David Bourget (Western Ontario)
David Chalmers (ANU, NYU)
Rafael De Clercq
Jack Alan Reynolds
Learn more about PhilPapers
"Paternalism" comes from the Latin pater, meaning to act like a father, or to treat another person like a child. ("Parentalism" is a gender-neutral anagram of "paternalism".) In modern philosophy and jurisprudence, it is to act for the good of another person without that person's consent, as parents do for children. It is controversial because its end is benevolent, and its means coercive. Paternalists advance people's interests (such as life, health, or safety) at the expense of their liberty. In this, paternalists suppose that they can make wiser decisions than the people for whom they act. Sometimes this is based on presumptions about their own wisdom or the foolishness of other people, and can be dismissed as presumptuous. But sometimes it is not. It can be based on relatively good knowledge, as in the case of paternalism over young children or incompetent adults. Sometimes the role of paternalist is thrust upon the unwilling, as when we find ourselves the custodian and proxy for an unconscious or severely retarded relative. Paternalism is a temptation in every arena of life where people hold power over others: in childrearing, education, therapy, and medicine. But it is perhaps nowhere as divisive as in criminal law. Whenever the state acts to protect people from themselves, it seeks their good; but by doing so through criminal law, it does so coercively, often against their will.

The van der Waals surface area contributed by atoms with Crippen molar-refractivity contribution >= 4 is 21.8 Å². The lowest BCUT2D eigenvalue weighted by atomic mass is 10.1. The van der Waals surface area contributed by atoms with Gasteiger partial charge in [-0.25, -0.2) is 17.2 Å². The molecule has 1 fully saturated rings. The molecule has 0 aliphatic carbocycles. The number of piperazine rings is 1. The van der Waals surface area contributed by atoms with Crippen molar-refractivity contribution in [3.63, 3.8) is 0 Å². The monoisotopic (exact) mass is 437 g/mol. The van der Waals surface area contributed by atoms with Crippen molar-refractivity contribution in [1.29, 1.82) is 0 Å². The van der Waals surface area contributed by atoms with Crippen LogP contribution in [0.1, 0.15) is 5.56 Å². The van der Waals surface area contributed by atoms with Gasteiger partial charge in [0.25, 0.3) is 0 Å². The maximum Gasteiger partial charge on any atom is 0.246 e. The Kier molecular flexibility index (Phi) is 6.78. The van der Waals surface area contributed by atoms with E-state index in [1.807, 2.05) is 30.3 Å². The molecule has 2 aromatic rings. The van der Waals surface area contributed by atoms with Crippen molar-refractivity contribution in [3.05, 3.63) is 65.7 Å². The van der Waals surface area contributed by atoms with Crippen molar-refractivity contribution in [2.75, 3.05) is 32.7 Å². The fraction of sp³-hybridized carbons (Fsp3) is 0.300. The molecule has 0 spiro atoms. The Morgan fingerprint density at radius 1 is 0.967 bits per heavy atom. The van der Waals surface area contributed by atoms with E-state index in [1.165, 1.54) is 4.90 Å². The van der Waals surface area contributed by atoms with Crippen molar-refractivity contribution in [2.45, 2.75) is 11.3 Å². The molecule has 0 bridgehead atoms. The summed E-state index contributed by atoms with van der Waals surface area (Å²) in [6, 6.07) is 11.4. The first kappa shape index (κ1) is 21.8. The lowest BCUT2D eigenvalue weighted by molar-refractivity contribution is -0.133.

|Keywords||No keywords specified (fix it)|
No categories specified
(categorize this paper)
Setup an account with your affiliations in order to access resources via your University's proxy server
Configure custom proxy (use this if your affiliation does not provide a proxy)
|Through your library||
References found in this work BETA
No references found.
Citations of this work BETA
No citations found.
Similar books and articles
Kalle Grill (2011). Paternalism. In Ruth Chadwick (ed.), Encyclopedia of Applied Ethics. Academic Press.
Erik Malmqvist (2014). Are Bans on Kidney Sales Unjustifiably Paternalistic? Bioethics 28 (3):110-118.
Simon Clarke (2002). A Definition of Paternalism. Critical Review of International Social and Political Philosophy 5 (1):81-91.
Kalle Grill (2010). Anti-Paternalism and Invalidation of Reasons. Public Reason 2 (2):3-20.
Jonathan Schonsheck (1991). Deconstructing Community Self-Paternalism. Law and Philosophy 10 (1):29 - 49.
Daniel Groll (2012). Paternalism, Respect, and the Will. Ethics 122 (4):692-720.
Michael S. Merry (2007). The Well-Being of Children, the Limits of Paternalism, and the State: Can Disparate Interests Be Reconciled? Ethics and Education 2 (1):39-59.
Thaddeus Mason Pope, Monstrous Impersonation: A Critique of Consent-Based Justifications for Hard Paternalism.
Marion Smiley (1989). Paternalism and Democracy. Journal of Value Inquiry 23 (4):299-318.
Thaddeus Mason Pope, Is Public Health Paternalism Really Never Justified? A Response to Joel Feinberg.
John H. Kultgen (1995). Autonomy and Intervention: Parentalism in the Caring Life. Oxford University Press.
William Glod (2013). Against Two Modest Conceptions of Hard Paternalism. Ethical Theory and Moral Practice 16 (2):409-422.
Kalle Grill (2007). The Normative Core of Paternalism. Res Publica 13 (4):441-458.
Added to index2010-12-22
Total downloads16 ( #107,068 of 1,099,957 )
Recent downloads (6 months)1 ( #304,017 of 1,099,957 )
How can I increase my downloads?